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Storytelling is as old as civilization itself. Before we had formalized language, there were stories in pictures. Our picture stories these days are much more than actors on a screen — they transport us to new places in virtual reality and enable us to transform virtual worlds, maybe even changing ourselves in the process.

In “From Storytelling to Storyliving in the Metaverse” during GamesBeat’s Into The Metaverse in partnership with Facebook, Hexagram CEO Jamil Moledina chatted with Vicki Dobbs Beck, executive in charge at ILMxLAB Lucasfilm; and Siobhan Reddy, the studio director at Media Molecule, about what the metaverse means for storytelling and the evolution into “storyliving.”

As gaming and interactive media moves away from the traditional one-way communication of storytelling, there are better opportunities to enable people to tell their own versions of these tales without compromising the integrity of the story itself. Dobbs Beck calls that “storyliving.”

“We realized that these [new Star Wars] experiences are not a film, not a game, and  not an attraction, but we can actually learn from all of those as we’re developing these experiences,” Dobbs Beck said. “You’re in a world, making meaningful choices, and you’re driving the narrative forward.”

In creating Tales From Galaxy’s Edge, the latest in Star Wars VR from ILMxLAB, Dobbs Beck and the team were looking to do more than just tell a story that was an extension of Blackspire Outpost at the Disney parks.

“We could actually take people beyond those places, perhaps places that would be physically impossible to create,” Dobbs Beck continued. “But then we had this notion of ‘adventures’ versus ‘legends.’ ‘Adventures’ was more open exploration and mission-type structure, and ‘legends’ really emanated from a hub, which is Seezeslak’s Cantina. Through Seezeslak, you get to participate in curated ‘legends.'”

The team at Media Molecule came from diverse backgrounds, Reddy said, and many have a wide range of interests. They all know that the kinds of experiences that they want to make shouldn’t be limited to “traditional games.” Even the name Media Molecule was created with that in mind — “to not be limited” to only games. As Reddy and her team at Media Molecule continue to move toward redefining digital spaces and game creation, Reddy herself looks back in order to look ahead.

“When I think back to the earliest ways that we talk about games,” Reddy began, “things like emulating those experiences when you’re having a jam with your friends in your garage or your bedroom; or playing Lego; or these communal moments where you would make up the story, or you would make up the song, but you’d riff on what was going on [around you].”

It was the interweaving of your experiences with others, that “riffing” and improvisation, that Reddy has been most interested in exploring in larger capacities through her work at Media Molecule. It’s those “human stories” and “campfire moments” that Reddy noticed that fans of LittleBigPlanet loved the most. As Media Molecule began exploring what would become Dreams, they drew upon more than just video game design as inspiration.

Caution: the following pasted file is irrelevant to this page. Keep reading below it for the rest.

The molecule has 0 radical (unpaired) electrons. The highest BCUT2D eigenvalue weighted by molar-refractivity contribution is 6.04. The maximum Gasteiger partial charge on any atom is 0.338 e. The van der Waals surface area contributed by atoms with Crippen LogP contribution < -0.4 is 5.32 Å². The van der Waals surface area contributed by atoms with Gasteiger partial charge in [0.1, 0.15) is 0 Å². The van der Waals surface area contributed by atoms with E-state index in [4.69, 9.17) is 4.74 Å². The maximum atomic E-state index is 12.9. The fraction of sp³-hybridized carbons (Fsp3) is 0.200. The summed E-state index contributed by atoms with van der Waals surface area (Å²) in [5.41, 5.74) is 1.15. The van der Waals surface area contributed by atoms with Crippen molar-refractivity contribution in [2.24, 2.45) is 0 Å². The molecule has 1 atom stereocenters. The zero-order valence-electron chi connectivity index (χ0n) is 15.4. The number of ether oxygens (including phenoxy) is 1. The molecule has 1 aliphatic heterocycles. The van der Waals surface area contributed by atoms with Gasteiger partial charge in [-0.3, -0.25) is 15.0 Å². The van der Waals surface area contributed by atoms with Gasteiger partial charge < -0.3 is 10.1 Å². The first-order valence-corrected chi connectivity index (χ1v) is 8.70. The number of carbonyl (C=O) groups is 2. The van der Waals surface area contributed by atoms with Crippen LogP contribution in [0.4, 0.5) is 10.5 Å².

“I was really into the Punchdrunk productions,” Reddy explained. “I was very into secret cinema. I did this dance class where I would walk through this dance studio and every room had a completely different dance culture going on in it. These sorts of experiences, they really showed me what it’s like to be somebody else. I think the Punchdrunk experiences, in particular, I think they, for me, were the most like being in a game that I could imagine. I was in charge of the narrative, in what I would follow.”

Punchdrunk, the masterminds behind the wildly successful Sleep No More production at the McKittrick Hotel in New York City, pushes the boundaries of what theater is and how we, as an audience, experience stories. Punchdrunk’s productions are the physical embodiment of storyliving.

“[Media Molecule is] actually very interested in art, music, theatre, tech, and fashion and how all of these things intersect and not be limited by just choosing one of those,” Reddy continued. “Games are culture and culture, to us, is this thing that binds us together.”

At the heart of culture, we’re constantly exploring how to interpret and communicate what culture means to each of us. Part of that exploration is in delving deeper into what the metaverse is — the entire crux of this event. For Dobbs Beck and her team at ILMxLAB, “the metaverse is more of a creative construct, or framework, than it is a particular place.”

ILMxLAB builds its worlds broadly in order to create experiences that can speak to each of the pillars that both Dobbs Beck and Reddy have been talking about, including “curated stories, perhaps divergent stories, emergent stories, live events, places where you can personalize, places where you can come together and share.”